Applying Organizational Psychology 2

Topics: Employment, Recruitment, Socialization Pages: 5 (1386 words) Published: July 9, 2011
Applying Organizational Psychology
University of Phoenix
D. R. Walker

The application of organizational psychology begins when an individual begins to seek employment with an organization. The process of employment can be quite overwhelming and stressful process, not only for the individual seeking employment, but for the organization as well. Just as prospective employees seek to work for the “best” organization, organizations seek to hire the right employee that best fits the organization’s needs. From the recruitment and hiring process to the actual first day of work in their new work environment, principles of organizational psychology are relevant and applicable in any organization. Simply stated, the applications of organizational psychology are relevant in the recruitment and socialization process of new employees within an organization. This paper will discuss several aspects of the application of organizational psychology in organizations. First, this paper will discuss the recruitment process from an organizational and applicant perspective. Secondly, this paper will explain how the principles of organizational psychology can be used in the recruitment process. Third, this paper will describe the concept of organizational socialization. Lastly, this paper will explain how the principles of organizational psychology can be applied to organizational socialization. Throughout this paper, one will see how essential the principles of organizational psychology are applied in organizations. Organizational Psychology: The Recruitment Process and Perspectives In the recruitment process of an organization, there are two perspectives that should be considered. Those perspectives are that of the organization and the applicant. In looking at the organizational perspective of the recruitment process, according to Jex and Britt, “the aim of recruiting is to generate a large pool of highly qualified applicants so that the organization can select those who stand the best chance of becoming successful and remaining with the organization for a long period of time” (Jex, S. & Britt, T., 2008). Organizations utilize the recruitment process to seek and attract the most qualified applicants for potential employment. Organizations have to select the best recruitment method that will be the best source to bring the best pool of prospective applicants quickly and cost effectively to the organization. From the organizational view, there are certain steps to consider. This involves recruitment planning and recruitment methods. Organizations must look consider recruitment planning before the selecting of the recruitment method begin. The primary goal of recruitment planning is to align the right employees that will make be greatest contribution to the organization overall objective therefore, all recruitment planning should align with the strategic plan of the organization. In looking at the planning process of recruitment from an organizational perspective, organizations must consider three key elements. (1) the number of employees that will be needed in various jobs, (2) when these new employees will be needed, and (3) the present and future supply of potential employees in the labor market” (Jex, S. & Britt, T., 2008). After the satisfaction of the recruitment plan, organizations can then explore a variety of recruitment methods to produce a good pool of candidates for a job. Although organizations seek recruitment methods that are cost effective, there are some methods that can be unduly costly. Jex and Britt (2008) provide a list of recruitment methods that are used by organizations: 1. Advertising: newspapers (classified and display), technical and professional journals, direct mail, television, the Internet, and (in some cases) outdoor advertising. 2. Employment agencies: federal and state agencies, private agencies, executive search firms, management...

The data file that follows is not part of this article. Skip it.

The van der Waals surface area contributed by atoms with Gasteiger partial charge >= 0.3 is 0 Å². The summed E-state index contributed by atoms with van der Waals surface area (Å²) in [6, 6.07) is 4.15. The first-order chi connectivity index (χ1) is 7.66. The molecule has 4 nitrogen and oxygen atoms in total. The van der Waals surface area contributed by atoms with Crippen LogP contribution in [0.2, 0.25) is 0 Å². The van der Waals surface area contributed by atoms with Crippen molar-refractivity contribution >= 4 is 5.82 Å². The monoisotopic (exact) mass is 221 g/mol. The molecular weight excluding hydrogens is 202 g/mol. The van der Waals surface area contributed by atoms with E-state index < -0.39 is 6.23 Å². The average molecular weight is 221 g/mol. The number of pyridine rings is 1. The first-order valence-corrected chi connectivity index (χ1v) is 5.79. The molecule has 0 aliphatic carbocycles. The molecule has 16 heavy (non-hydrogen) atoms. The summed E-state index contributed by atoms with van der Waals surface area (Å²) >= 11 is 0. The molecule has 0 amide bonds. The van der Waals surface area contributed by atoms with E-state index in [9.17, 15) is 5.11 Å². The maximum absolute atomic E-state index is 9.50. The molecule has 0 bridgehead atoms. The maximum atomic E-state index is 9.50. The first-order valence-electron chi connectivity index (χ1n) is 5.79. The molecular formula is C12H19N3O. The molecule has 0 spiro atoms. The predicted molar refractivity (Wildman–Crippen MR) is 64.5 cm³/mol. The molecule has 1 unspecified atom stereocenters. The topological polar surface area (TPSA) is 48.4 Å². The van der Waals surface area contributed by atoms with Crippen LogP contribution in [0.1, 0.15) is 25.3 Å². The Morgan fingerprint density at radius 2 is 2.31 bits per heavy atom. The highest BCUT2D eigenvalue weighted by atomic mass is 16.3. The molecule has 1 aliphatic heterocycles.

References: Allen, N. & Meyer, J. (1990). Organizational Socialization Tactics: A Longitudinal Analysis of Links to Newcomers ' Commitment and Role Orientation. Academy of Management Journal 33: 847-858.
Anderson, N. and Cooper-T., (2006), Organizational Socialization: A new theoretical model and reasons for future research and HRM practices in an organization. Journal of Managerial Psychology. Vol, 21. iss, 5 pp, 492-516
 Jex, S.M. & Britt, T.W. (2008).  Organizational Psychology:  A Scientist-Practitioner Approach (2nd ed.). Hoboken, NJ: Wiley.
Nelson, Debra L.,Quick, James C. (2009) Organizational behavior :science, the real world, and you Mason, OH, USA : South-Western Cengage Learning.
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